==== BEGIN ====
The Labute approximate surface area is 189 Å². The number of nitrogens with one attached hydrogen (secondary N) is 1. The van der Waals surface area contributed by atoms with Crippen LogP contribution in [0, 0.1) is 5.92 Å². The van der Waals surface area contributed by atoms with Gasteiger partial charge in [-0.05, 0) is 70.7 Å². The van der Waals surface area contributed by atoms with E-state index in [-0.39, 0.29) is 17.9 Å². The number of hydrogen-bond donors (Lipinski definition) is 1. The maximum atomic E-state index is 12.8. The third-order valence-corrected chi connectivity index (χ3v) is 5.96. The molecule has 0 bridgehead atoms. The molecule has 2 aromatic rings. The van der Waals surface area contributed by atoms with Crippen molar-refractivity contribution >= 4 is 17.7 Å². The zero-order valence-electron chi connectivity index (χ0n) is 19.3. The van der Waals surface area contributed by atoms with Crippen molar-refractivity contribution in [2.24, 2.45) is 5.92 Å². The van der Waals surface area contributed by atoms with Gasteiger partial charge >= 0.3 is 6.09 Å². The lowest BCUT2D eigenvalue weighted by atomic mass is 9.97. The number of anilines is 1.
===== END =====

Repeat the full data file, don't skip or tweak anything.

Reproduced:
The Labute approximate surface area is 189 Å². The number of nitrogens with one attached hydrogen (secondary N) is 1. The van der Waals surface area contributed by atoms with Crippen LogP contribution in [0, 0.1) is 5.92 Å². The van der Waals surface area contributed by atoms with Gasteiger partial charge in [-0.05, 0) is 70.7 Å². The van der Waals surface area contributed by atoms with E-state index in [-0.39, 0.29) is 17.9 Å². The number of hydrogen-bond donors (Lipinski definition) is 1. The maximum atomic E-state index is 12.8. The third-order valence-corrected chi connectivity index (χ3v) is 5.96. The molecule has 0 bridgehead atoms. The molecule has 2 aromatic rings. The van der Waals surface area contributed by atoms with Crippen molar-refractivity contribution >= 4 is 17.7 Å². The zero-order valence-electron chi connectivity index (χ0n) is 19.3. The van der Waals surface area contributed by atoms with Crippen molar-refractivity contribution in [2.24, 2.45) is 5.92 Å². The van der Waals surface area contributed by atoms with Gasteiger partial charge >= 0.3 is 6.09 Å². The lowest BCUT2D eigenvalue weighted by atomic mass is 9.97. The number of anilines is 1.